Your Guide to Simple, Clean Eating

Your Guide to Simple, Clean Eating

Finding clean whole foods can feel impossible in a world with convenience foods and processed snacks on every corner.

But fear not! In this guide, we'll explain how to distinguish genuine, nutrient-dense foods from their processed counterparts, empowering you to make choices that align with your health goals and values.

First Things First: What Is Clean Eating?

You hear the term "clean eating" thrown around often, but what does it mean? Clean eating emphasizes whole, unprocessed foods that are as close to their natural state as possible. Think chicken (whole food) vs. chicken nuggets (processed food).

While eating foods that have undergone some processing is inevitable, clean eating encourages choosing foods that have undergone minimal processing and contain few, if any, added ingredients, especially added sugars, artificial sweeteners, preservatives, artificial flavors, and dyes.

What Are the Benefits of Clean Eating?

Embracing a clean eating lifestyle offers many benefits for your physical and mental well-being. Let's take a look at some of the key advantages:

Improved Nutrient Intake

Clean eating prioritizes whole, nutrient-dense foods like fruits, vegetables, whole grains, and lean proteins. By focusing on these foods, you naturally increase your intake of essential vitamins, minerals, antioxidants, and fiber, vital for optimal health and physical performance.

Enhanced Energy Levels

Clean eating helps you avoid the energy crashes associated with consuming refined sugars and processed foods. Nutrient-rich whole foods provide sustained energy throughout the day, helping you feel more energized and alert.

Nutrient Transparency

Clean eating can support your fitness goals by promoting the consumption of filling, nutrient-dense foods that are lower in calories and higher in fiber. Highly processed foods often contain a surprising number of calories that do little to support your body's functional needs. Focusing on whole foods and minimizing processed foods makes it easier for you to know exactly what's going into your body, and get more bang for your bite.

Better Digestive Health

Processed foods have been linked to an increased risk of developing gut inflammation, increased intestinal permeability (AKA leaky gut), and digestive disorders. Whole foods, on the other hand, support digestive health by promoting regularity and maintaining a healthy gut microbiome.

Reduced Risk of Chronic Disease

A diet rich in whole, unprocessed foods (especially plant-based foods) has been associated with a lower risk of chronic diseases such as heart disease, type 2 diabetes, obesity, and certain types of cancer. Clean eating promotes overall health and reduces inflammation, a critical factor in developing chronic diseases.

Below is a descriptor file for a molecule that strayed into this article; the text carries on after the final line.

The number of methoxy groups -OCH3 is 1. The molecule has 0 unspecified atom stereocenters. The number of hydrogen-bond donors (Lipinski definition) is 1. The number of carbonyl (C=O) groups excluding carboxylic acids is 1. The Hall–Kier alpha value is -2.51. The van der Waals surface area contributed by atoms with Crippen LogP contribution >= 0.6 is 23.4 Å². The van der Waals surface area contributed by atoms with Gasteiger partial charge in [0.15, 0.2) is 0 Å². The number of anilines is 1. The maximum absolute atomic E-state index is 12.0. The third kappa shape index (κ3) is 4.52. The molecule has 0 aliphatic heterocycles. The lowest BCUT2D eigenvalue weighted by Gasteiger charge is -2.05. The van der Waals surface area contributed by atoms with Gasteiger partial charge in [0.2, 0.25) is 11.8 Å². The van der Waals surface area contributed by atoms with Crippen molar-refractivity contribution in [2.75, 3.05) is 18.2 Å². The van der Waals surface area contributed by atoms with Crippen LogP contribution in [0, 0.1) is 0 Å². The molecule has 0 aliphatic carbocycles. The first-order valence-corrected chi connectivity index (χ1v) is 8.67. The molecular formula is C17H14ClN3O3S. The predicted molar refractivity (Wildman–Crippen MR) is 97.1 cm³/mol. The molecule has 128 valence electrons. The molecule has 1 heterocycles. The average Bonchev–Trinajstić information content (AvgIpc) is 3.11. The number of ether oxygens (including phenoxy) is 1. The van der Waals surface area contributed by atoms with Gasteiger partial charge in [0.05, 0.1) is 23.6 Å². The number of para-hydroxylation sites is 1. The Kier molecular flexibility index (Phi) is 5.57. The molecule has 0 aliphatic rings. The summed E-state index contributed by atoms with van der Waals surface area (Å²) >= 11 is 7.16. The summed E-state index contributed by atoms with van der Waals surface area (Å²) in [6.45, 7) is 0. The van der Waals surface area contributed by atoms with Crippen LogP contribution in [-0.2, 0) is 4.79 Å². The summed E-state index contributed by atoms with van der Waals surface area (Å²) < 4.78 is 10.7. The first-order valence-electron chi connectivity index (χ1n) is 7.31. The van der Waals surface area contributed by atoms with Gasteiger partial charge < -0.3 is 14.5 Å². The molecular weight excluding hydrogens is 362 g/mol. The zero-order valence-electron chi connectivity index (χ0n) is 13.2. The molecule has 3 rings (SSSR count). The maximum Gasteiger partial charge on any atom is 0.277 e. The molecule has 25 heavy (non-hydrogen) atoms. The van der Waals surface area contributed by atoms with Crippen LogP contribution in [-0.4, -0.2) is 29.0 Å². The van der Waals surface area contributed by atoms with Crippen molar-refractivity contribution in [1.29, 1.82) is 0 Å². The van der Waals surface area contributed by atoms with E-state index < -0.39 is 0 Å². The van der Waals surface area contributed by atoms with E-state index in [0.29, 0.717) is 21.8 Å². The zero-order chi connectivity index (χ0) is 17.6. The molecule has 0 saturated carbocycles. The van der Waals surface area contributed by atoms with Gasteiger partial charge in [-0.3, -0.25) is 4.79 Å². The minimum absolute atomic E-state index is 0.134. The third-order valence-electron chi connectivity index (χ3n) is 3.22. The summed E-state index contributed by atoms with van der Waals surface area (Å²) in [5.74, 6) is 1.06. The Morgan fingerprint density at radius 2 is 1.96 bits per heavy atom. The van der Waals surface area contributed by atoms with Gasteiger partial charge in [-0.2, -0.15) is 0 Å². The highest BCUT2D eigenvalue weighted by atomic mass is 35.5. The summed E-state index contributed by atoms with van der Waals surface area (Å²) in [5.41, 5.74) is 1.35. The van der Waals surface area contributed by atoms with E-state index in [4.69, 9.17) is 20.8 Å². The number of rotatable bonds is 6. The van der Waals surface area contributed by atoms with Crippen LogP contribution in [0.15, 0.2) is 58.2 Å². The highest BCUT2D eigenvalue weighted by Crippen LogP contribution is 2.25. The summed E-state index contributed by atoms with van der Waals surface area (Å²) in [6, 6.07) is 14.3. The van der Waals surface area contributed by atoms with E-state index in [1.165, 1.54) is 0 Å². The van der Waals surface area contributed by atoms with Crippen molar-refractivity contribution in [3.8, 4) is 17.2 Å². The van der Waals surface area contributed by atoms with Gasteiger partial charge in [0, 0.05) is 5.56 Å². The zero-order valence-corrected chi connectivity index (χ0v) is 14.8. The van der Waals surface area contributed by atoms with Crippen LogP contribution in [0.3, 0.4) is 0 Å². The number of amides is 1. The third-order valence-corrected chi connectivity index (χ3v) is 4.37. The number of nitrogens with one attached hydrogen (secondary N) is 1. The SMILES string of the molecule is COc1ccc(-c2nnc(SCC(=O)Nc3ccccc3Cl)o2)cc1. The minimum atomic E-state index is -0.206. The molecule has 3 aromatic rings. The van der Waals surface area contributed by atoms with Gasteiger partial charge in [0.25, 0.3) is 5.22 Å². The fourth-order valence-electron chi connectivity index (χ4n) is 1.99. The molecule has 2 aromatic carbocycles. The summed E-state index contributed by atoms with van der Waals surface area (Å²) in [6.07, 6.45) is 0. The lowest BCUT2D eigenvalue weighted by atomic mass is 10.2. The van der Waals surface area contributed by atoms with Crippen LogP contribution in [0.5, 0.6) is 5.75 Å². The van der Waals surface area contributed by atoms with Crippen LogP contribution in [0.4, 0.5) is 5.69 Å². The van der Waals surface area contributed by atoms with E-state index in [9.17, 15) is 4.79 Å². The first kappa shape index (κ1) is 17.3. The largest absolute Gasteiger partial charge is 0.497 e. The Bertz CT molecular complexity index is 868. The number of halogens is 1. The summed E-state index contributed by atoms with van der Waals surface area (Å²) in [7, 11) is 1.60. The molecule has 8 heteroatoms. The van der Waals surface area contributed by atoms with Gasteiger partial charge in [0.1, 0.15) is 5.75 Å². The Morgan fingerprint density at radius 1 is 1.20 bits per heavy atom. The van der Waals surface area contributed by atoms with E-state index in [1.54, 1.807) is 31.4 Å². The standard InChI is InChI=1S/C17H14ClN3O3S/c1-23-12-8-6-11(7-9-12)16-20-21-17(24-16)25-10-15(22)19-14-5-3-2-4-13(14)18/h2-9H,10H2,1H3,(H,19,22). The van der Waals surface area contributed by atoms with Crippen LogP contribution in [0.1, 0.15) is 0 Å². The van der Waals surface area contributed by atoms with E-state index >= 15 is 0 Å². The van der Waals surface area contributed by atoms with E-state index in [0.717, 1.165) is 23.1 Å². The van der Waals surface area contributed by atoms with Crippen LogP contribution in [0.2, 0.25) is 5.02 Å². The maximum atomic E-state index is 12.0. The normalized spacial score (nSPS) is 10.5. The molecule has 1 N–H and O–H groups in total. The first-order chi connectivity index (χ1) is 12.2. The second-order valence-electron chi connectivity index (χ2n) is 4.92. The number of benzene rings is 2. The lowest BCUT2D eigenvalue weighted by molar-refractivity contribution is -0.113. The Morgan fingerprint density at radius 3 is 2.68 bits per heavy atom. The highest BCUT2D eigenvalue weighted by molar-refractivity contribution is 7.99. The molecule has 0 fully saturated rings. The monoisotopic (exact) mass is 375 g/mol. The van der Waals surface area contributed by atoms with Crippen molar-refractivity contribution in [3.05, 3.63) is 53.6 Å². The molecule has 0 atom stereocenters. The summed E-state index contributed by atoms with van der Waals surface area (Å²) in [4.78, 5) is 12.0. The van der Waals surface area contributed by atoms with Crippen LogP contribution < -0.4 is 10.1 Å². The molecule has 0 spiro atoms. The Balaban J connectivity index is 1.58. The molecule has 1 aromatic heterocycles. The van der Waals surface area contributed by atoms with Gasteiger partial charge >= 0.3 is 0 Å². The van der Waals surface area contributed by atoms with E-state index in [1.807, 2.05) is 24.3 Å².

Clearer Skin

Clean eating can contribute to clearer, healthier skin by reducing inflammation and providing antioxidants that help protect the skin from damage caused by environmental factors.

Improved Mental Health

There is growing evidence that diet plays a significant role in mental health. Similar to a luxury car, your brain operates at its peak when it receives premium fuel.

Consuming nutrient-rich foods abundant in vitamins, minerals, and antioxidants nourishes your brain and shields it from oxidative stress—an imbalance between the production of free radicals and the body's ability to neutralize them that leads to cellular damage.

Stronger Immune System

Clean eating supports a robust immune system by providing essential vitamins, minerals, and antioxidants that help fortify the body's natural defenses against infections and illnesses.

Nutrient-rich foods, such as fruits, vegetables, and lean proteins, contain vitamins C, D, and E, zinc, and selenium, which are key in supporting immune function.

No Fad-Diet Jumping

Last but not least, say goodbye to fad diets! Clean eating promotes a sustainable approach to nutrition by emphasizing long-term habits rather than short-term diets. Unlike fad diets with restrictive rules and quick-fix solutions, clean eating focuses on developing a healthy relationship with food and making nourishing choices that can be maintained over time.

Red and Green Flags: What to Look for on a Nutrition Label

It's also important to note that clean eating doesn't require eliminating entire food groups. Instead, it encourages balance and moderation, allowing for a diverse range of nutrient-rich foods to be enjoyed as part of a well-rounded diet. This inclusive approach ensures that your body receives a wide array of essential nutrients, promoting optimal health and vitality for the long haul.

Red Flags

Clean eating emphasizes mainly consuming whole foods that don't require a label – think fresh fruits, vegetables, and whole grains straight from nature's pantry. However, relying solely on foods without labels isn't always practical in the modern world. That's where understanding how to read an ingredient label on a packaged food becomes crucial. Here are some red and green flags to watch for when deciphering nutrition labels:

  • High Sugar Content: Be cautious of products with excessive added sugars listed on the nutrition label. Ingredients like corn syrup, cane sugar, high-fructose corn syrup, fruit juice concentrate, and any ingredient ending in "-ose" indicate added sugars. Consuming too much added sugar has been shown to contribute to health issues like obesity, type 2 diabetes, and heart disease.
  • Artificial Colors: Artificial coloring is added to foods to make them appear more appealing or "fun." Research shows these dyes may cause allergic reactions in some people and hyperactivity in some children. However, more research is needed to confirm this. You'll recognize artificial colors on labels as "Blue 1," "Red 40," "Yellow 5," etc.